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Mrs. CAPPS. I rise to voice my very strong support of our Nation's maternal and child health programs. And I want to thank my colleague from Illinois, Jan Schakowsky, for getting the idea that we come together around this topic today because of the implications that it has for the beautiful young woman and her child that you're picturing next to you that is a reminder to all of us that these are not numbers when we're talking about sequestration. They really have impacts in people's very lives.
So it's an honor for me to follow our colleague, Rosa DeLauro from Connecticut, and also to have as part of your discussion Gwen Moore, a very eloquent spokesperson from Milwaukee, Wisconsin. So, really, this is very diverse in terms of regions of the country that are going to be impacted should we ever cross this threshold. But most of the public discussion we've had so far on this fiscal cliff, however it's described, that we face, the discussion has been about taxes, about who's going to pay what in taxes.
But what has been so underreported and overlooked, which is why I'm so grateful to you for calling this out today for us, is the impacts that sequestration cuts would have on our economy, but especially on that vital element of our economy which is our most vulnerable in our society--our children.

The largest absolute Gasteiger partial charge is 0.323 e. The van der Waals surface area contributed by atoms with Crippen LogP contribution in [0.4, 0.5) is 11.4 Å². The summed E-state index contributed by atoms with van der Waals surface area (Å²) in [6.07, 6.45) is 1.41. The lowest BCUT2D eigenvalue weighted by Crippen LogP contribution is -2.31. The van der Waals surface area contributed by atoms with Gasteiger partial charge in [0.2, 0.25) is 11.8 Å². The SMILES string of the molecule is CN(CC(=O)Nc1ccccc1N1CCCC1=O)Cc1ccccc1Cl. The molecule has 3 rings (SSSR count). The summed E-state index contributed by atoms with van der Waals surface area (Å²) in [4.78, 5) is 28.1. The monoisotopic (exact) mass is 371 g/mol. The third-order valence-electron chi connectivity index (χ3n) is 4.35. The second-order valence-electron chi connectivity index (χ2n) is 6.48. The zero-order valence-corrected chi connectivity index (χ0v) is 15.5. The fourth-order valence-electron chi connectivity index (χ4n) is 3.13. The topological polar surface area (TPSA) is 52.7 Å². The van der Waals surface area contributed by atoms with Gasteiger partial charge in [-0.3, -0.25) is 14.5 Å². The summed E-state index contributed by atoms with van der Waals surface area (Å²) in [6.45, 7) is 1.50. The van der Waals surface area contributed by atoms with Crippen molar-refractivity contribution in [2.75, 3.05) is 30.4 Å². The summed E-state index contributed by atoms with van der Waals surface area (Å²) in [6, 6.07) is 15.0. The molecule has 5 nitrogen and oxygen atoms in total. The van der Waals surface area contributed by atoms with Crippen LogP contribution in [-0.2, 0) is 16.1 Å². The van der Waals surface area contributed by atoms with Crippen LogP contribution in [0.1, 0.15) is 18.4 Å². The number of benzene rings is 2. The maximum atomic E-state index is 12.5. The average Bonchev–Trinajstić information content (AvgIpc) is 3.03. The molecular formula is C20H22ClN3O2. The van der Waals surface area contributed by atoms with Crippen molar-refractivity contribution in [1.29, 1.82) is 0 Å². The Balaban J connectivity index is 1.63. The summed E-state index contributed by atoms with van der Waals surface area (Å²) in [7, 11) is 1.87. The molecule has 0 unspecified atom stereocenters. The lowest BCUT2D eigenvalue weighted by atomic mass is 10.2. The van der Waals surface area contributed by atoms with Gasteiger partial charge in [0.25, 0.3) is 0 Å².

They're our future. They are not just statistics. They are real little people who cannot wait for services because their bodies will change, their minds will be stunted. They will lose out if we withhold support for them. And I speak from my many years of being a nurse, as you described, and being a nurse in our public sector,
in our public schools and a public health nurse. And I've seen firsthand what happens when we cut services to our children. We need to be investing in our children because they are our economic engine for tomorrow and we cannot afford to leave one of them behind.
We, therefore, can't afford to slash the very programs that will give them the kind of healthy start in life. You invest a dollar up front in a child and you recoup that dollar so many times over their lifetime and you prevent a lot of other kinds of dollars from being spent in ways that we don't want to. But sequestration would be devastating for our children.